Jill Abramson Says New York Times Firing 'Hurt,' Won't Get NYT Tattoo Removed
UPDATED: The recently dismissed executive editor also revealed in a commencement speech that Anita Hill was one of the first people to contact her after her public firing.
Jill Abramson delivered an honest speech to Wake Forest's 2014 graduating class Monday.
In her first public appearance since she was, as she put it, "fired" by the New York Times last Wednesday, Abramson preached resilience to those now also uncertain of what they would be doing next.
But before she began her remarks, she alluded to the media attention surrounding her speech, joking that it must all be for the graduates.
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"I think the only real news here today is your graduation from this great university," Abramson said. "First of all, congratulations! I'm impressed that your achievements have attracted so much media attention -- as well they should!"
Later she said her only reluctance about appearing at the ceremony was concern that the "small media circus following" her would detract attention from the class of 2014.
"What total knockouts you are!" she said, perhaps alluding to the widely circulated Instagram photo of her working out with a punching bag last week.
Shortly into her speech, Abramson noted that she'd been fired by the Times the week before and used her personal experience to segue into her message for the graduates.
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Her sister had called her last Thursday and told her that their dad would be as proud of her that day as he was the day she became the Times' executive editor.
"It meant more to our father to see us deal with a setback and try to bounce back than to watch how we dealt with our successes," Abramson said.
"Show what you are made of," she said her father used to say.
"Graduating from Wake Forest means you've experienced success already," Abramson continued. "And some of you -- and now I'm talking to anyone who's been dumped, not gotten the job you wanted or received those horrible rejection letters from grad school -- you know the sting of losing or not getting the thing you badly want. When that happens, show what you are made of."
She said it was the "honor of my life" to lead the Times newsroom and, in response to those who wondered if she would get her New York Times tattoo removed, she defiantly said, "Not a chance."
"We human beings are more resilient than we often realize," she said later. "Resilient and perseverant."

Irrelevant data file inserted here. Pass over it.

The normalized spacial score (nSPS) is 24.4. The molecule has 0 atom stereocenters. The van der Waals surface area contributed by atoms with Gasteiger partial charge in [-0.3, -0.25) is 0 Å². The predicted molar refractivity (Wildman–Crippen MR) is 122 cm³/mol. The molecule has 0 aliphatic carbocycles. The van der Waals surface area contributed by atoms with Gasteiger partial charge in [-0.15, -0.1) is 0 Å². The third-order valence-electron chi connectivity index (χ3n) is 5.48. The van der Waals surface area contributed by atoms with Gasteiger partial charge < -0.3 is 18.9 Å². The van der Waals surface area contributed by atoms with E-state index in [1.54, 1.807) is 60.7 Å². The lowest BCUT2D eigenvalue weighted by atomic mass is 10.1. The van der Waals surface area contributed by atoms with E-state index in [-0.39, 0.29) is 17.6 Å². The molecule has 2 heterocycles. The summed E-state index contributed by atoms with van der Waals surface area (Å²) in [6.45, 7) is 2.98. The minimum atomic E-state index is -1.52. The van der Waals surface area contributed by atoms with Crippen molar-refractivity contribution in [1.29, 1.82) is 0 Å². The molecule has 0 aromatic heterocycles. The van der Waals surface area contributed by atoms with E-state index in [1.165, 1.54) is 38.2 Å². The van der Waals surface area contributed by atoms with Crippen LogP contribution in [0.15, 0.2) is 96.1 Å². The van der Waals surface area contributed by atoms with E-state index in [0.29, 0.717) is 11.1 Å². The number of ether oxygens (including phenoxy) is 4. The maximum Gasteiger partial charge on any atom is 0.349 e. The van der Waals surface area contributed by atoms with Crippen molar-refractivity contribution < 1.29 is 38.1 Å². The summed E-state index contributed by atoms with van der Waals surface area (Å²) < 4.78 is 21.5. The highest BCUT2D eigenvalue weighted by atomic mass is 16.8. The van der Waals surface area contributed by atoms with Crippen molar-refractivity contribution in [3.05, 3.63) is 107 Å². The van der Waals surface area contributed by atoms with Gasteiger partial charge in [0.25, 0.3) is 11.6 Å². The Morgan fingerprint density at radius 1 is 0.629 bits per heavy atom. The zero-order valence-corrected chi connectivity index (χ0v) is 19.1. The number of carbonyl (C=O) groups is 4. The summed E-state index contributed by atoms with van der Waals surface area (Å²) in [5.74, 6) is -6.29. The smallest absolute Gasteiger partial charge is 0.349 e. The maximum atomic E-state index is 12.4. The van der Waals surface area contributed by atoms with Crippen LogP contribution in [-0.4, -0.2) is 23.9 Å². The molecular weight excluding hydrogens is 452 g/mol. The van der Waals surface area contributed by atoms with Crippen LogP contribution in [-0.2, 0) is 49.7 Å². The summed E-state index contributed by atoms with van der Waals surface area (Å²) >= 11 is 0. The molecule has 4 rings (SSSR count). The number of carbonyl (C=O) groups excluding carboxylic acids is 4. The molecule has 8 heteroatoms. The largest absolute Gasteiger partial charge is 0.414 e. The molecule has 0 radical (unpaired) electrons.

Abramson also revealed that Anita Hill was one of those who reached out to her in the wake of her firing, to say they were proud of her, with Abramson adding that "those messages are so appreciated."
Abramson referred to two of her heroes -- Nan Robertson and Katharine Graham -- whom she noted faced even more discrimination in a male-dominated newspaper industry and who went on to win Pulitzer Prizes.
"Sure, losing a job you love hurts," Abramson said. "But the work I revere -- journalism that holds powerful institutions and people accountable is what makes our democracy resilient. This is the work I will remain very much a part of."
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"What's next for me? I don't know. So I'm in exactly the same boat as many of you," she added to laughter and applause, joking that she's booked a private session with Wake Forest's career counselor after her speech.
"Like you I'm scared but also excited," she said.
She closed by referring to Robert Frost's commencement speech to Colby College, in which he referred to life after graduating as pieces of knitting to get on with, in that life is always unfinished business.
"Get on with your knitting," Abramson told the graduates, earning a standing ovation when she was done.
Abramson was introduced by friend and Bloomberg View columnist Al Hunt, who praised her work editing The Times and said that she left the publication "stronger, more vibrant than ever."
Hunt also alluded to rumors about Abramson's aggressive management style costing her the Times' top job.
"It's said that she can be tough, no nonsense, even pushy, in her passionate commitment to truth and accountability, no matter rank or party. That's what makes a great editor," Hunt said.